It felt like there was so much to do but when I broke it down, it became a manageable list that I was able to quickly work through. Within 48 hours I had taken care of, or started the process, for all of admin side of being self employed.
Creating a website
I'm no web designer but I wanted to be able to manage the entire process myself for getting a website live, still with the blog component that was the original intention. I opted to use a service called Wix.com which provides templates to get started - a helping hand I needed.
I've customised it a lot and there is now a long list of things to change and add. The key for me was to get something live, knowing it wouldn't be perfect. That was uncomfortable but now I can iterate and improve as needed. Getting started is usually the hardest part and that's done. Now I have a place to progress from.
The visual identity
I've always struggled with this on my past blogs. If photography is going to be a key part of a brand identity, it really has to be high quality. I definitely didn't want to rely solely on standard stock photography but I also wanted consistency in the visual elements including social images, article images and colours throughout the website.
I've settled on a combination of my own photos and a carefully selected batch from Unsplash. In order to gain the consistency in the images I am using an online tool called Duotone where every image will be turned into the same two tone tint. Here's one example of a photo of my desk that was edited using Duotone:
Is that the most amazing approach to design? Absolutely not. But it does give me full control and ability to have consistent imagery without too much effort, allowing me to give time to more important aspects of the business.
Writing for yourself is the hardest gig of all
The part I've found most difficult is writing about myself. I've never found it easy and it's a long time since I've had to write more than just a bio. It brought lots of insecurities to the surface:
am I doing myself justice?
will it make people want to work with me?
can I even do what I'm saying?
if these words are bad what will it say about my quality of work?
And the list went on. Then I realised, again, it's a start. I expect I will tweak this website non-stop. And that's ok. I'll rewrite sections, edit, add, remove. I really want to work on establishing my own style for Fourth Wall Content and documenting that. I believe that even as a solo strategist, I can and should still outline content principles and standards to adhere to. The site in its current form will change. A lot. But for a few days work, I'm pleased with how it is right now and I'm learning a lot about not fretting and just moving forward.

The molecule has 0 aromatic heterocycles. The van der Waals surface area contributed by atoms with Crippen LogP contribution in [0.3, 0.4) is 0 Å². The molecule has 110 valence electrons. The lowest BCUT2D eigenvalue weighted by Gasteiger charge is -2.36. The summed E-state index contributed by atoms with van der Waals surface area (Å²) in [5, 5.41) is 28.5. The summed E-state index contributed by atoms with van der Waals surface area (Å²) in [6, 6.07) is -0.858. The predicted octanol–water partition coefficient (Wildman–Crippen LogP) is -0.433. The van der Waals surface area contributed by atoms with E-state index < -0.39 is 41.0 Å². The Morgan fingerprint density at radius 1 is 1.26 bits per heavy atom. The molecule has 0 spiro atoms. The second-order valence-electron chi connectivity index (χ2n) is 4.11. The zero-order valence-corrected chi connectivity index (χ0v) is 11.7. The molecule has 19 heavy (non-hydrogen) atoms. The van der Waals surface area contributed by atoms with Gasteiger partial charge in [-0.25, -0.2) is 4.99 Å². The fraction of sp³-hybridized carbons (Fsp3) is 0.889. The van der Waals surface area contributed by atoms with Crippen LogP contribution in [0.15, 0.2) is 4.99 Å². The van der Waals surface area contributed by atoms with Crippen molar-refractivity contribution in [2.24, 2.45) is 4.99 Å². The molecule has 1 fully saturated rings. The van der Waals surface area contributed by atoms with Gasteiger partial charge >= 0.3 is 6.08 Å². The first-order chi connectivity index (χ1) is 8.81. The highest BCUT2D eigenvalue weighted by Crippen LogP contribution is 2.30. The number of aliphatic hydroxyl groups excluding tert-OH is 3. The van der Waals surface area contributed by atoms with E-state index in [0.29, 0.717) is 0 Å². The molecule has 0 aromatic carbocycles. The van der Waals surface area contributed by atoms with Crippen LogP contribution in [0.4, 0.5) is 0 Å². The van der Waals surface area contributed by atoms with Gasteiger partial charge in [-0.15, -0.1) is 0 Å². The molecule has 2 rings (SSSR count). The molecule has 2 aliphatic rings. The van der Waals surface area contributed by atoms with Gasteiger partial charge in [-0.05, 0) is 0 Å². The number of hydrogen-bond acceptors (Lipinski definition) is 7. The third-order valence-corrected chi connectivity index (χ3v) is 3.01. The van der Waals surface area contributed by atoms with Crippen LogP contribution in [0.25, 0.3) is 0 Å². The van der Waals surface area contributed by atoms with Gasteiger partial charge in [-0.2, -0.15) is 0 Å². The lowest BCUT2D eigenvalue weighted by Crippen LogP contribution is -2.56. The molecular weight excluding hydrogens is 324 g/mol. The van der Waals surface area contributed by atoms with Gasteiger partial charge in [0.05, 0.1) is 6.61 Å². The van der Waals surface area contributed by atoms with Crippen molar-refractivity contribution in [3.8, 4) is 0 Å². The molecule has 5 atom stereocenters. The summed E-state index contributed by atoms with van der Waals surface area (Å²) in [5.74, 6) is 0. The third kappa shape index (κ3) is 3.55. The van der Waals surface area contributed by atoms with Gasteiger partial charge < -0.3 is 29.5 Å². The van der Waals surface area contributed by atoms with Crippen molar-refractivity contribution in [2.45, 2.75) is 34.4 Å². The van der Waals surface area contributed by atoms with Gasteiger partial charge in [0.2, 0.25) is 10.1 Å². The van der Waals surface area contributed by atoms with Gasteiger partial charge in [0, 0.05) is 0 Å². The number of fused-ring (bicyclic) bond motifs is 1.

Finding clients and getting started with the work
I feel fortunate that my relationships with others in the content community have led to some great opportunities. In fact, the opportunities came before the idea of working for myself and actually spurred that whole plan on. In the coming weeks I'll be sharing more about what work I'm about to kick-off. I'll also be writing the articles I listed when I decided to start the blog and I want to continue to be a part of community events too. If anything, a challenge is going to be what I need to say no to and not taking on too much, as a key driver for setting up the business is to have a balance with work and family life that I can dictate and change as needed.
It's nerve wracking even thinking about publishing this article and letting people know about my new venture. It's new and scary but also exciting. There is a lot of work to do and a lot of uncertainty to navigate but if there's one thing I've learnt, it's that we should trust what feels right. Starting Fourth Wall Content not only feels right, but it feels like it brings together my interests, experience and knowledge and all of that has been leading to this moment and this business. I can't wait to see what happens next.
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Article attributions and references:
Website built with Wix.com
Images edited with Duotone
Typewriter on desk photograph by Robert Mills
Other images on site curated from Unsplash
Old blog images sourced from Wayback Machine